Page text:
Skip to main content
Ontario Tech acknowledges the lands and people of the Mississaugas of Scugog Island First Nation.

We are thankful to be welcome on these lands in friendship. The lands we are situated on are covered by the Williams Treaties and are the traditional territory of the Mississaugas, a branch of the greater Anishinaabeg Nation, including Algonquin, Ojibway, Odawa and Pottawatomi. These lands remain home to many Indigenous nations and peoples.

We acknowledge this land out of respect for the Indigenous nations who have cared for Turtle Island, also called North America, from before the arrival of settler peoples until this day. Most importantly, we acknowledge that the history of these lands has been tainted by poor treatment and a lack of friendship with the First Nations who call them home.

This history is something we are all affected by because we are all treaty people in Canada. We all have a shared history to reflect on, and each of us is affected by this history in different ways. Our past defines our present, but if we move forward as friends and allies, then it does not have to define our future.

Learn more about Indigenous Education and Cultural Services

Fuelling Extractive Populism in Canada: Social Media, Subsidized Publics & Petro-Nationalism

October 5th, 2023 6:30pm - 8:00PM


View Here

Join us for a CHBE Webinar with Shane Gunster, Robert Neubauer and Darren Fleet on extractive populism, petro-nationalism and social media in Canada. Over the past decade, the fossil fuel industry and its advocates have built robust social networks on platforms like Facebook that they have used to cultivate populist visions of extractivism as essential to the well-being of Canadians, under attack by progressive elites and imperative to defend through political mobilization. More recently, such appeals have also come to anchor far-right conspiracy narratives that stoke fear and anger about the prospect of a just transition. In this webinar, we will explore the core features of extractive populism, the use of platforms to build self-contained far-right media ecologies that can propagate industry narratives and mobilize supporters, the intersection between religion and petro-nationalism, and thoughts about developing different narratives about the country’s future.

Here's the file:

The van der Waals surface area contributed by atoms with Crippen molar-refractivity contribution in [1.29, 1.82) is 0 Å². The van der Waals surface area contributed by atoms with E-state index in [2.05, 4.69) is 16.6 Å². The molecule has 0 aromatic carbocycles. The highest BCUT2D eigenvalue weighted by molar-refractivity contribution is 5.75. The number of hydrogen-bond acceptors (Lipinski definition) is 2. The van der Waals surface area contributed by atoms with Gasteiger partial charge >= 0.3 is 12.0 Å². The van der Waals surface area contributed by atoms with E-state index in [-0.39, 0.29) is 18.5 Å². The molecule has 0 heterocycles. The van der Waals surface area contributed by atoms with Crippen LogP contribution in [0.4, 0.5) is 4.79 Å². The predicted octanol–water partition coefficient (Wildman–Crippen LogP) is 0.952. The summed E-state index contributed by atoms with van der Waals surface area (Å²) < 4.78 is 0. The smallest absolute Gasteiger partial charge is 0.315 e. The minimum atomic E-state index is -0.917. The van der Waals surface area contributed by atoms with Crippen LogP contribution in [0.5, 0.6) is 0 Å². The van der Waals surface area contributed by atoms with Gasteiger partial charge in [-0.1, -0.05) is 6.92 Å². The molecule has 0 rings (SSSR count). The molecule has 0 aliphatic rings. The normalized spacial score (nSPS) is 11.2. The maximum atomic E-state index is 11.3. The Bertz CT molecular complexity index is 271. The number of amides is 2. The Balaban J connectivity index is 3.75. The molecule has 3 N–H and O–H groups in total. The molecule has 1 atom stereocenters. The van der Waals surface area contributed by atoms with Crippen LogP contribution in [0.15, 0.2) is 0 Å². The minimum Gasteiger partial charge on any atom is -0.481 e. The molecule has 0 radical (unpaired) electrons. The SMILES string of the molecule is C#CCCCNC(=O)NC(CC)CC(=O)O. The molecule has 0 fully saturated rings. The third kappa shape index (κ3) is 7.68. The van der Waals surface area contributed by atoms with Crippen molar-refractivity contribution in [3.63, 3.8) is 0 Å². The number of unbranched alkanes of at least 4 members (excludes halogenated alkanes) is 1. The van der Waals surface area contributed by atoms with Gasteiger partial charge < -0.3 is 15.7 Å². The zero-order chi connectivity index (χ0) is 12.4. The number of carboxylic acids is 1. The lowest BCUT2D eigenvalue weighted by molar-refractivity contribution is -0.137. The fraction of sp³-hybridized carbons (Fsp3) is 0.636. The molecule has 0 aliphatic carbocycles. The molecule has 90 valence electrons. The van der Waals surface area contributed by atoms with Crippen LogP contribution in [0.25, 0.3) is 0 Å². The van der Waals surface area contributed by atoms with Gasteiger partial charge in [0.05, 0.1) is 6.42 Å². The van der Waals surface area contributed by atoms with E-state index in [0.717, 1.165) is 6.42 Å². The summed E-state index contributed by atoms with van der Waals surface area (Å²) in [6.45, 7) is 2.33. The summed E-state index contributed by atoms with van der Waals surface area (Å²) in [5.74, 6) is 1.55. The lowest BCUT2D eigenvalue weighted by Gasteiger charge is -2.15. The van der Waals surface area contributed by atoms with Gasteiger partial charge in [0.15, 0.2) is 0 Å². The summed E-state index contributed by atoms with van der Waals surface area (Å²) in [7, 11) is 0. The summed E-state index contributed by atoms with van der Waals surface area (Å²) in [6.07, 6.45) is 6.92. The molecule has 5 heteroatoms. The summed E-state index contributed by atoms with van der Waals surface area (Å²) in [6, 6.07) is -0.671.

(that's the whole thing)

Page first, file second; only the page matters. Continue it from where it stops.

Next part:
Shane Gunster is associate professor in the School of Communication at Simon Fraser University and a research associate with the Canadian Centre for Policy Alternatives. His research and teaching focus on news and advocacy communication around the politics of climate and energy, with an emphasis upon how social media platforms and alternative news media outlets engage and mobilize different publics in different ways around the climate crisis. He is the co-author (with Robert Hackett, Susan Forde and Kerrie Foxwell-Norton) of Journalism and Climate Crisis: Public Engagement, Media Alternatives (Routledge, 2017).

Robert Neubauer is an Assistant Professor in the Department of Rhetoric, Writing, and Communications at the University of Winnipeg. His research explores the media strategies of Canadian environmental and pro-resource extraction social movements, with a focus on populist discourse, public mobilization around proposed energy infrastructure, and digital platforms.

Darren Fleet is a limited term lecturer at Simon Fraser University and Kwantlen Polytechnic University. His research interests include: advertising, environmental discourse, petroculture, religious social movements, and the cultural politics of fossil fuels in Canada.


Organized by the Centre on Hate, Bias & Extremism (CHBE).

Co-sponsored by Energy Humanities, Petrocultures Research Group and Climate Commons Working Group.